succession to the shore, and enumerated the fish the want of novelty by exactness; that taking
sporting in the shallows, he has nothing remain- Theocritus for his original, he found pastoral far
ing but what is common to all other poetry, the advanced towards perfection, and that having so
complaint of a nymph for a drowned lover, or the great a rival, he must have proceeded with un-
indignation of a fisher that his oysters are refused, common caution.
and Mycon's accepted.

If we search the writings of Virgil, for the true
Another obstacle to the general reception of definition of a pastoral, it will be found a poem in
this kind of poetry, is the ignorance of maritime which any action or passion is represented by its ef-
pleasures, in which the greater part of mankind fects upon a country life. Whatsoever therefore
must always live. To all the inland inhabitants may, according to the common course of things,
of every region, the sea is only known as an im- happen in the country, may afford a subject for
mense diffusion of waters, over which men pass a pastoral poet.
from one country to another, and in which life is In this definition, it will immediately occur to
frequently lost. They have therefore no oppor- those who are versed in the writings of the mo-
tunity of tracing in their own thoughts the de- dern critics, that there is no mention of the golden
scriptions of winding shores and calm bays, nor age. I cannot indeed easily discover why it is
can look on the poem in which they are mention- thought necessary to refer descriptions of a rural
ed, with other sensations than on a sea chart, or state to remote times, nor can I perceive that
the metrical geography of Dionysius.

any writer has consistently preserved the ArcaThis defect Sannazarius was hindered from dian manners and sentiments. The only reason, perceiving by writing in a learned language to that I have read, on which this rule has been readers generally acquainted with the works of founded, is, that, according to the custom of monature; but if he had made his attempt in any dern life, it is improbable that shepherds should vulgar tongue, he would soon have discovered be capable of harmonious numbers, or delicate how vainly he had endeavoured to make that sentiments; and therefore the reader must exalt loved, which was not understood.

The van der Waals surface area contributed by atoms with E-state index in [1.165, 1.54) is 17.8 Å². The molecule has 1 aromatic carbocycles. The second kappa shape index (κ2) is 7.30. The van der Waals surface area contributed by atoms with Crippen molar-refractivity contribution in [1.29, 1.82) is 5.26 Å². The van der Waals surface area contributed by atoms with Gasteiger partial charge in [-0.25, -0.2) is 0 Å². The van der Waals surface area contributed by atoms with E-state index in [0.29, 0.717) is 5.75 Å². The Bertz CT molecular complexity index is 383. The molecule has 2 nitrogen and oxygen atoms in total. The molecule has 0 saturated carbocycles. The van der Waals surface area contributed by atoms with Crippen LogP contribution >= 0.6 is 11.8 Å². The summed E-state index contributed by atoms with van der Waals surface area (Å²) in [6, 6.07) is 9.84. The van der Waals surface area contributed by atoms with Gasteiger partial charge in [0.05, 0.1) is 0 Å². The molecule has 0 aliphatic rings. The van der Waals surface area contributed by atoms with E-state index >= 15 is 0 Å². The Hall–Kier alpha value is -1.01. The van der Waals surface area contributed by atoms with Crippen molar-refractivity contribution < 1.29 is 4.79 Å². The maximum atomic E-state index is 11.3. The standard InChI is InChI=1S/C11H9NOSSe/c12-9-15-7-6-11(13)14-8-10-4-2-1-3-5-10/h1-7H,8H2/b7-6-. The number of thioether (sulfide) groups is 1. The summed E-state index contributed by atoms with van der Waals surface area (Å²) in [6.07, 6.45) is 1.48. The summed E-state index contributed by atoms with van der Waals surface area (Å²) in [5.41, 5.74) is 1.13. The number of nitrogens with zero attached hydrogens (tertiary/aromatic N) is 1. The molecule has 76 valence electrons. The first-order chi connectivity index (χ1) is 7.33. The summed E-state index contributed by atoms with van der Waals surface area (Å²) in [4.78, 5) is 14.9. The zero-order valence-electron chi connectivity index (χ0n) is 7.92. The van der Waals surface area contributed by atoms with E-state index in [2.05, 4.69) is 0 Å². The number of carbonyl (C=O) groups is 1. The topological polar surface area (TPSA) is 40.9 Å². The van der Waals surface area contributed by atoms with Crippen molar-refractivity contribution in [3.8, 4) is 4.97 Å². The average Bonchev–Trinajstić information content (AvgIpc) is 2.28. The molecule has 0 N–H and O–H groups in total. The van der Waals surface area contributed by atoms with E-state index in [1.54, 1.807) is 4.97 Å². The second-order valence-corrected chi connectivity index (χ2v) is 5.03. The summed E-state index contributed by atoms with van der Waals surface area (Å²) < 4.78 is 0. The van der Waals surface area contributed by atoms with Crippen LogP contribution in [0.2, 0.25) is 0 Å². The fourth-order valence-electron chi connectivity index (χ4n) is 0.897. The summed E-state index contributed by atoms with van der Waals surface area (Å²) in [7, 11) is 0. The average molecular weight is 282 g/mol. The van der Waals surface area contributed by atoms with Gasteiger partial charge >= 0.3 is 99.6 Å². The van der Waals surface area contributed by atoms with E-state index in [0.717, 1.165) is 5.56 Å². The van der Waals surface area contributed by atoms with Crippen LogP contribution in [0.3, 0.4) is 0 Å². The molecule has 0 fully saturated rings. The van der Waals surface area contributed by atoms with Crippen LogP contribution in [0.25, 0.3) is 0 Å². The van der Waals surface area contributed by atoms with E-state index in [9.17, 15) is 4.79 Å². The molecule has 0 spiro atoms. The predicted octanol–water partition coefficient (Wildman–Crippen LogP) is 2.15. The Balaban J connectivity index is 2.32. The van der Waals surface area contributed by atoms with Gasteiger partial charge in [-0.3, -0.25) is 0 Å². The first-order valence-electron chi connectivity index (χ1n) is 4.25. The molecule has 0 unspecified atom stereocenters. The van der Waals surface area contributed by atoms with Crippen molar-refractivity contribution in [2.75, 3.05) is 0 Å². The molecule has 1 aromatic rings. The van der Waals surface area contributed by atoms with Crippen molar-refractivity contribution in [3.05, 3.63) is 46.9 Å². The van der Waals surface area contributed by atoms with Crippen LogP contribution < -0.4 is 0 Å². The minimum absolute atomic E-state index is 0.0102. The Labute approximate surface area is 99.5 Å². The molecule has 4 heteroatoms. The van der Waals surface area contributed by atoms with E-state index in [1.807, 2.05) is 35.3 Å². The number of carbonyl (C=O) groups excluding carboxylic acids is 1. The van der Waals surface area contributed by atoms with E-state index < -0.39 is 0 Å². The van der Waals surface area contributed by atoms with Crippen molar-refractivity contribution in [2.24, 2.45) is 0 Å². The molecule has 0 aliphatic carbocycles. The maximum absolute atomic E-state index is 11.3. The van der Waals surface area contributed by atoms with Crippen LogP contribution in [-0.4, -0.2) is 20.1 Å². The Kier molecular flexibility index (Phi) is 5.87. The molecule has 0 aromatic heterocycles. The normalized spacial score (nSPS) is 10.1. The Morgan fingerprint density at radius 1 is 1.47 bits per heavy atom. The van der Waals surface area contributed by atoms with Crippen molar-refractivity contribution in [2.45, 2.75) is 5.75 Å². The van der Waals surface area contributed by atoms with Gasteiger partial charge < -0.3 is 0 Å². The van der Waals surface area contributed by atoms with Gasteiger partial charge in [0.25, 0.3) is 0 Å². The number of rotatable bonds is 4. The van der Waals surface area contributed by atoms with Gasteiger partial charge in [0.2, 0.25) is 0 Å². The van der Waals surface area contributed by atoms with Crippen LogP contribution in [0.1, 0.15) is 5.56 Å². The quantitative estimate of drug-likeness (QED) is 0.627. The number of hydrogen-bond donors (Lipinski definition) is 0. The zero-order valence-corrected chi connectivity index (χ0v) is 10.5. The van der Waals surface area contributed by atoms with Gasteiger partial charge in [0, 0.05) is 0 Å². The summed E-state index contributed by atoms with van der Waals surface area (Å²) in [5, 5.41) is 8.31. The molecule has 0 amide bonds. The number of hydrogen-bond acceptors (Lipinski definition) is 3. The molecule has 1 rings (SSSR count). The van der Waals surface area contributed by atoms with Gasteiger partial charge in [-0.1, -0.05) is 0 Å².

his ideas of the pastoral character, by carrying I am afraid it will not be found easy to improve his thoughts back to the age in which the care the pastorals of antiquity, by any great additions of herds and flocks was the employment of the or diversifications. Our descriptions may indeed wisest and greatest men. differ from those of Virgil, as an English from an

These reasoners seem to have been led into Italian summer, and, in some respects, as mo- their hypothesis, by considering pastoral, not in dern from ancient life; but as nature is in both general, as a representation of rural nature, and countries nearly the same, and as poetry has to consequently as exhibiting the ideas and sentido rather with the passions of men, which are ments of those, whoever they are, to whom the uniform, than their customs, which are changea-country affords pleasure or employment, but ble, the varieties, which time or place can fur- simply as a dialogue, or narrative of men actualnish, will be inconsiderable; and I shall endea- | ly tending sheep, and busied in the lowest and vour to show, in the next paper, how little the most laborious offices; from whence they very latter ages have contributed to the improvement readily concluded, since characters must necesof the rustic muse.